Louis Jules Mancini Mazarini

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Bust of Mancini-Mazarini by the sculptor Jean-Antoine Houdon

Louis-Jules Barbon Mancini-Mazarin, duc de Nevers (16 December 1716 – 25 February 1798) was a French diplomat and writer.

The Duke was the sixth member elected to occupy seat No. 4 of the Académie française in 1742. In England, he was styled Duke of Nivernais,[1] whilst in Italy, where his family originated they are known as Mancini-Mazzarino.

Biography[edit]

Mancini was born in Paris, son of Philippe Jules François Mancini (X the 3rd and last duke of Nevers from 1707 until his death in 1768), and Anna Maria Spinola, whom he married in 1709. His father, Philippe, was a great-nephew of Cardinal Mazarin and a great-grandson of the famous beauty Gabrièlle de Rochechouart de Mortemart, sister of Madame de Montespan.

Mancini (hyphenated Mazarin, Mazarini or Mazzarino) was educated at Lycée Louis le Grand before he joined the French Army serving in the Italian campaigns (1733) and in Bohemia (1740); but, he had to give up soldiering on account of weak health. In 1738, he sold property including the château de Druyes to Louis Damas marquis of Anlezy.

He was subsequently French Ambassador to Rome (1748–1752), Berlin (1755–1756) and London, where he negotiated the Treaty of Paris (10 February 1763). From 1787 to 1789 he was a member of the Council of State. He chose not to emigrate during the Revolution, which led to the loss of all his money and he was imprisoned in 1793. He regained his liberty after the fall of Robespierre, and died in Paris on 25 February 1798.

In 1743 the Duke was elected to the Académie française for a poem entitled Délie, and from 1763 he devoted the greater part of his time to the administration of his Burgundian estates in Nevers as well as to Belles-lettres. He wrote a great deal and with great facility; but his writings nowadays are generally considered to be of little value, his Fables being his best work. His Œuvres complètes were published in Paris in 1796; an edition of his Œuvres posthumes was brought out in Paris by Nicolas-Louis François de Neufchâteau in 1807, and his Correspondance secrète was published in Paris by De Lescure in 1866.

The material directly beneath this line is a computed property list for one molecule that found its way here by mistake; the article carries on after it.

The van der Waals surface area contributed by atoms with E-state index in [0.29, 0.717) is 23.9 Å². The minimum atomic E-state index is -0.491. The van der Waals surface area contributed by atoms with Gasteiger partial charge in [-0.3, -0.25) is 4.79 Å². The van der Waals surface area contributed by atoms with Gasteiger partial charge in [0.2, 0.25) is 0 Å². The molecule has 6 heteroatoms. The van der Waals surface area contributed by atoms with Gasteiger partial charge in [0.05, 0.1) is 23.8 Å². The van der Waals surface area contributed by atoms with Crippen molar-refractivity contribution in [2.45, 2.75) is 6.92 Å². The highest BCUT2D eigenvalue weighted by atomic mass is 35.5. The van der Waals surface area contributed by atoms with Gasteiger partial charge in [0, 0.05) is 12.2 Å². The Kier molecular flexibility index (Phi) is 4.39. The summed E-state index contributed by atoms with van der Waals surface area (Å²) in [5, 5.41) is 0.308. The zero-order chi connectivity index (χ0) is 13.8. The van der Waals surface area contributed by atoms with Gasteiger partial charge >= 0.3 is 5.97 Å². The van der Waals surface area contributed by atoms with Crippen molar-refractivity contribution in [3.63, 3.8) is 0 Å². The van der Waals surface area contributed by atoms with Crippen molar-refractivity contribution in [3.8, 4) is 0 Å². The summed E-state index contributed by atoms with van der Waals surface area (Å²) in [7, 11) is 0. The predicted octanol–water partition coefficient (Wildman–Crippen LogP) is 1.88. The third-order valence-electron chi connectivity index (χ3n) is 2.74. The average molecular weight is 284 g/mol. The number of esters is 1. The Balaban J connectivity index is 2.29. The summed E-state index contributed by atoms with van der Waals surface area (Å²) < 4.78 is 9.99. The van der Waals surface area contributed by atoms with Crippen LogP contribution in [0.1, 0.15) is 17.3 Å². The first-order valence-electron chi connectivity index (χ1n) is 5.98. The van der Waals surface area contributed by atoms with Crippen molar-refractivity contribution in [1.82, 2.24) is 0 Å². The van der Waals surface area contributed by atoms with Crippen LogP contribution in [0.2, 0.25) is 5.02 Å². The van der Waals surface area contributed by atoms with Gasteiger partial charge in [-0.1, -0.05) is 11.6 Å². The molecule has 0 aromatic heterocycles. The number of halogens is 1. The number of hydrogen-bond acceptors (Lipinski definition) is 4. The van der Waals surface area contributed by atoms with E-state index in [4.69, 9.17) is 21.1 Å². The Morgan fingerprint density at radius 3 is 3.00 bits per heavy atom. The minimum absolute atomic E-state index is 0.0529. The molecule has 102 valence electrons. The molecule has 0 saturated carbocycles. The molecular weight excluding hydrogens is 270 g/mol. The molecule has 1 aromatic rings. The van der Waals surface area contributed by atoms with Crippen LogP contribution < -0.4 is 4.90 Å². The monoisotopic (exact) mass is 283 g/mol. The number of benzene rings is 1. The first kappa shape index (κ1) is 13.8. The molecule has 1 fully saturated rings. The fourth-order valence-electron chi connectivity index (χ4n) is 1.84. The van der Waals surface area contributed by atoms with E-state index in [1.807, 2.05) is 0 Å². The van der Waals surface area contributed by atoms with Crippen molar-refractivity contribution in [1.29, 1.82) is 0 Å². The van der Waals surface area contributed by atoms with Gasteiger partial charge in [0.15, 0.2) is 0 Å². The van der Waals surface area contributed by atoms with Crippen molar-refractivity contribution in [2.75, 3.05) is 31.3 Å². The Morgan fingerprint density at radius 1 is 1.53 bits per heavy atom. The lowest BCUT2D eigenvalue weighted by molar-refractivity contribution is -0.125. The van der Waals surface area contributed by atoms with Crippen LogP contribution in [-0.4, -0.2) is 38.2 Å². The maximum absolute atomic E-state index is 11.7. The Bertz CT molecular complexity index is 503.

Mancini-Mazzarino coat of arms

Family[edit]

At the age of fourteen he was married to Hélène-Françoise-Angélique Phélypeaux de Pontchartrain (1715–1781), daughter of Jérôme Phélypeaux, comte de Pontchartrain, and they had five children:

Styled Prince de Vergagne whilst heir to his father's titles, he was also a Prince of the Holy Roman Empire and a Knight of the Golden Fleece and of the Holy Spirit. The dukedom became extinct upon his death.

See also[edit]

References[edit]

  1. ^ "Louis-Jules Mancini-Mazarini, Duc de Nivernais (1716–1798)" (in French). Académie française. 2009. Retrieved 18 January 2009. 

External links[edit]